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What do I do if I Find a Baby Squirrel?

Did you know, baby squirrels are commonly "orphaned" meaning they are somehow separated from their nest and could use your help for survival!? And I know what you're thinking... great, ANOTHER squirrel... but they are actually very important helpers in diversifying and preserving our ecosystems:

The Eastern Gray Squirrel, Sciurus carolinensis, is native to North America. According to a study published in 2003, Eastern Gray Squirrels are the most prodigious and ecologically essential natural forest regenerator.

So picture this: It was a beautiful autumn day in Chapel Hill when a squirrel pup ran right up to us on a bustling street. Noticing it's small size and strange behavior, I bent down to get a closer look at him. He was shivering, and coming closer and closer to us. Before I knew it, the squirrel pup had jumped into my arms and immediately burrowed into the thick sleeves of my sweatshirt, falling asleep immediately.

I acted fast, researching the best ways to handle this situation. Here are some helpful sources that I used in my search for answers:

In most scenarios, if you find a helpless squirrel pup thats been separated from its nest, it can be best to provide it a warm bed (for example putting a heating pad in a basket with a blanket) then place it where you found it overnight in an attempt to attract the mother back to her baby. Unlike most animals, the squirrel mothers do not "reject" their young if they've been separated from the nest. Most will actually hear the babies' cries and come save them, taking them back to their home.

In our case this was not a reliable solution, as we found him on a busy street and Chapel Hill was gearing up for a football game, with crowds forming and tailgates popping up everywhere. Not to mention the low temperatures that night would've risked the pups survival even further.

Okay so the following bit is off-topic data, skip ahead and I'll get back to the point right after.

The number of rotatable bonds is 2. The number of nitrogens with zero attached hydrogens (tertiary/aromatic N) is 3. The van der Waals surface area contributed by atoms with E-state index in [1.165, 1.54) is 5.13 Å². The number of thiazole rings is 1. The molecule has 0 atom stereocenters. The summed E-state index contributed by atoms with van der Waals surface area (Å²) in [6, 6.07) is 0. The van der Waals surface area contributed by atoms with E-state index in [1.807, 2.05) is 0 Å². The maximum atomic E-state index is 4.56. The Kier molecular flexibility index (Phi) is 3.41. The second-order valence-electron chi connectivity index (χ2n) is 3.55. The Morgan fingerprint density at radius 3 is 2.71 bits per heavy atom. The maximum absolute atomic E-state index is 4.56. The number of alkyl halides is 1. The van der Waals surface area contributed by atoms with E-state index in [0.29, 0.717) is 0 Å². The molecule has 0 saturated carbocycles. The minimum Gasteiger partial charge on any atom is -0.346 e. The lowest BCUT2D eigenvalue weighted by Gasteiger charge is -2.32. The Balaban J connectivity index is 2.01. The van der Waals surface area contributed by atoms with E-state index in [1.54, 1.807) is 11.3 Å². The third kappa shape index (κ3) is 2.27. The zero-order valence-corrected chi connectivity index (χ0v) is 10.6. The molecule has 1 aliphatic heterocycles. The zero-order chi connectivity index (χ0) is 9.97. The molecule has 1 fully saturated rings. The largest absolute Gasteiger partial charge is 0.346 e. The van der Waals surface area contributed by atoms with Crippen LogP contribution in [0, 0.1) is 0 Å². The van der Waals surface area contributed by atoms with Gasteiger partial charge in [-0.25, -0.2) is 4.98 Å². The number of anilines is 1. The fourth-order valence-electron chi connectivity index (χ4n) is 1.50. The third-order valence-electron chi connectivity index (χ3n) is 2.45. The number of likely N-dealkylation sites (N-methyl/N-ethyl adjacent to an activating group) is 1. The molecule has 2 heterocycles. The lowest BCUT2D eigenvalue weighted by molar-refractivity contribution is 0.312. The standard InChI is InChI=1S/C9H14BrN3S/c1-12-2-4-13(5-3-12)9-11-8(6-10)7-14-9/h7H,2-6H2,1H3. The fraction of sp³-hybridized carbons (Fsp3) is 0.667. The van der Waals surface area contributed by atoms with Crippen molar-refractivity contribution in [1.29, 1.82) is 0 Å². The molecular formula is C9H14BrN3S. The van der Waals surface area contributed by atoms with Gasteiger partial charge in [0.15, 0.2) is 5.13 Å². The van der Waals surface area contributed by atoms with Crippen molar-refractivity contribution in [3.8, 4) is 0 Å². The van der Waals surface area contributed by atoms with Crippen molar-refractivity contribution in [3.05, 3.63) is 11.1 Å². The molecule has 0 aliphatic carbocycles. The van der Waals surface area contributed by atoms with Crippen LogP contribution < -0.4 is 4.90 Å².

Fast forward 2 days and "Squish" had spent 2 lovely days and nights with us, sleeping in a small flower pot I'd insulated with warm water in baggies and microfiber cloths to keep him warm. Based on his size, tooth growth, and behavior he was just about 7 weeks old. I bottle fed him Esbilac which is a NON-Dairy formula that's best for squirrels. Between naps he would climb all over me as I worked in my pottery studio. We fell for each other fast and hard, but I knew it all had to end soon.

On Monday morning I reached out to Our Wild Neighbors, a wildlife rehab facility in Hillsborough, NC. They were thrilled to hear we'd taken such great care of him and assured us they had a cozy spot for him to join the other squirrel pups that had been rescued this season. On our short drive over from the studio, Squish and I enjoyed our last snuggle together. I have to admit I was teary-eyed as we approached the sanctuary, but if you know me that shouldn't be a surprise at all.

Squish then joined the other squirrel pups as the volunteers told me they'd keep him over the winter. Squirrels birth pups in the Spring and/or Fall season, and orphaned fall season pups need to stay warm and wait for spring food in order to survive. I was so thrilled to know he'd be kept safe and not far from his 2 day home and temporary momma.

In honor of giving thanks today, we encourage our mobile mushroom family to donate to their local Wildlife Rehabilitation Centers. These selfless community members volunteer their hearts and time to preserve our environment and keep our ecosystems healthy and thriving.



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